I interviewed Scott Dickson by email last week for an artist profile for the Kokanee Crankworx Event Guide. Dickson’s art brings a vibrant and vivid energy to the 2011 event poster – it’s a refreshing alternative to the photo-heavy approach that event posters often resort to.
Sometimes the freeride world with its gladiator vibe and bro-down energy intimidates me a little. (I just don’t get those 10 part handshakes.) But Dickson, for all his core-credentials (art director at Freeride Entertainment, illustrator for Troy Lee Designs and the Motocross National, cover artist for the latest Kootenay Mountain Culture magazine) is so humble and down-to-earth, it’s impossible not to feel a real satisfaction that the young artist behind the Whistler Mountain Bike Park’s first promo poster got a chance to put his mark on the place again over 10 years later.
Our ‘conversation’ rambled all over the place and it seemed a shame to leave these insights from Dickson on the cutting-room floor. So here are a few of his comments on the role and opportunities for action sports artists.
Do you think there’s been an overall growth in opportunity for artists to work in the action sports and outdoor industries?
SD: Yes, totally. With the technology that the manufacturers have, they can reproduce images onto the products themselves, like printing complicated pictures on fabrics or oil paintings on skis and snowboards. Then they can use the same image for print, web and moving pictures. That is a lot of value. When you add in the infinite number of styles available in the world from all of the artists out there or even the unique opportunity the brand has to create custom one-of-a-kind pieces for their specific purpose, it can be a powerful mix for conveying an idea.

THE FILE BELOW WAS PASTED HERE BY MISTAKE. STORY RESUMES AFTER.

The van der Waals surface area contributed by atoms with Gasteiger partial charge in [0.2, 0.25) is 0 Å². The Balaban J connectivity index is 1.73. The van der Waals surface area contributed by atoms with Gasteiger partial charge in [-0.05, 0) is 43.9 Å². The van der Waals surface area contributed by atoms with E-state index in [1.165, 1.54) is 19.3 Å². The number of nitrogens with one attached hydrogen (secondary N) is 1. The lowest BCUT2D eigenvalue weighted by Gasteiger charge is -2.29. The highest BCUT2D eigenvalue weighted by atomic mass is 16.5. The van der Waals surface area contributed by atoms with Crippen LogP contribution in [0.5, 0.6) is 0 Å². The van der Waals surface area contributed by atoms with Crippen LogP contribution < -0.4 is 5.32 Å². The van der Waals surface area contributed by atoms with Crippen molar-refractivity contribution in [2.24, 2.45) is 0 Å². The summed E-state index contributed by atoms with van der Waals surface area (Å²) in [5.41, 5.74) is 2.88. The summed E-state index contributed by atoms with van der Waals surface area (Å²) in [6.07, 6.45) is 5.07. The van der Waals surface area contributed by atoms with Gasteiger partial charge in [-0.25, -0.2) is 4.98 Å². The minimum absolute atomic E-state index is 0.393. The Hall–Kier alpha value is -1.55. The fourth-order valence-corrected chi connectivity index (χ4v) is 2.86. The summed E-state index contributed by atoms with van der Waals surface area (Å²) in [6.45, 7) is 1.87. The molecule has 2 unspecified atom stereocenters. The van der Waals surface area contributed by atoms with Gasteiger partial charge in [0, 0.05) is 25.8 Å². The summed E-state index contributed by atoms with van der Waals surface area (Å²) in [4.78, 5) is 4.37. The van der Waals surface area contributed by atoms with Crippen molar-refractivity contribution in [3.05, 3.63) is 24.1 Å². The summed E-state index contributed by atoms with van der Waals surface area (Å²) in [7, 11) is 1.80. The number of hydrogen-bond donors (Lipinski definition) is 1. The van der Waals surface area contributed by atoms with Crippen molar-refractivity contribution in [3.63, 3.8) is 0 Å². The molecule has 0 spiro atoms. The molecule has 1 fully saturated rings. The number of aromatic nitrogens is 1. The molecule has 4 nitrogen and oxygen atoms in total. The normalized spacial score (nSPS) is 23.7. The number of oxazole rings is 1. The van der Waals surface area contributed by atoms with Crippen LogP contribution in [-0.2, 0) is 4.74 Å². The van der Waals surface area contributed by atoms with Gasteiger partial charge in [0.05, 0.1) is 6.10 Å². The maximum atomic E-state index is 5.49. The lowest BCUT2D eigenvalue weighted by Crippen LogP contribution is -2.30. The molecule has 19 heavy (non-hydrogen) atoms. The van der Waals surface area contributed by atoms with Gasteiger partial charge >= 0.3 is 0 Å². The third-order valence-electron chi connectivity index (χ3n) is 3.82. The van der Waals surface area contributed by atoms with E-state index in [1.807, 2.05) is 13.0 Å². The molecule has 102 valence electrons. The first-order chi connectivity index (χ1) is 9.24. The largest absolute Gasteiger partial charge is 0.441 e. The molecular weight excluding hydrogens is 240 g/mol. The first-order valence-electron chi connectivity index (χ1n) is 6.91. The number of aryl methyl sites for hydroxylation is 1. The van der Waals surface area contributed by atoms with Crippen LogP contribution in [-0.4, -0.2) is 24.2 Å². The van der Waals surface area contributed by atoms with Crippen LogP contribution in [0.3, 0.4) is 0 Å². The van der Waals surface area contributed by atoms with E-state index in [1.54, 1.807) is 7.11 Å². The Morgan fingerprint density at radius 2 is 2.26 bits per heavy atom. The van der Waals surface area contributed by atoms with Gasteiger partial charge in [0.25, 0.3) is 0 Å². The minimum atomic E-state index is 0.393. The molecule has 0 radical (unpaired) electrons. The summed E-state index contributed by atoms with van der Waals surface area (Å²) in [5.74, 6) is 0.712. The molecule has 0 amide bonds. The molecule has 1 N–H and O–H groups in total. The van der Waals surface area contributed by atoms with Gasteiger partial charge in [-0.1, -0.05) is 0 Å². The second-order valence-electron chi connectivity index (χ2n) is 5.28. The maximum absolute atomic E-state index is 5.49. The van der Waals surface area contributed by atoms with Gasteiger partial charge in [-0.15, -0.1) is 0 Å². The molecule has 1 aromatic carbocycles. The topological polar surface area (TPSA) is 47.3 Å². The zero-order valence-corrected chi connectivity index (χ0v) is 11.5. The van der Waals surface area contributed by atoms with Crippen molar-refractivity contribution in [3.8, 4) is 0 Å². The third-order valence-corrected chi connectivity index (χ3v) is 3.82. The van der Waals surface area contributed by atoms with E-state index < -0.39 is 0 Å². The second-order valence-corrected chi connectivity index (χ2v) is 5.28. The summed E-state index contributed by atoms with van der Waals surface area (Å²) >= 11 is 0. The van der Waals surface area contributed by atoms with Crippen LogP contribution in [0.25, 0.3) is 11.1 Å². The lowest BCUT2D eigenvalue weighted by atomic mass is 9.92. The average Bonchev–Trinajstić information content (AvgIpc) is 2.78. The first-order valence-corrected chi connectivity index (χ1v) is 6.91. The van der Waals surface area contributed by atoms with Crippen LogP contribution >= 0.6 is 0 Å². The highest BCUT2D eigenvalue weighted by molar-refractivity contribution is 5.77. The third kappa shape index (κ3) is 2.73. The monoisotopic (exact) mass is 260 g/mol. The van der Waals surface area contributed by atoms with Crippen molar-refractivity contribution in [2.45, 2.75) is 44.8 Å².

Does working with an illustrator who lives and breathes the culture guarantee a more authentic look and feel for a brand? Or will it always be associated with the “freak”y passionate ones? Your style smacks a little of the fringe/counterculture to me – ski-touring, rootsy kind of stuff. But Crankworx is a different energy altogether. Has that been a shift for you?
SD: For being close to the core, I think art is a bit more raw, and because it is hand-made it can feel more personal and unpolished, which makes you think of someone who is more busy at doing their thing than polishing up their drawing technique. But they are going to express themselves ready or not. For these kind of pieces it is the message that matters more than the medium. Also, working with people who have a passion and understanding of what they are communicating is a big advantage as long as they can translate it to a casual observer.
This painting for Kokanee Crankworx was a big deal for me due to Whistler’s rich history so I tried to make sure to hit the points I needed to and refine my style as much as I could along the way.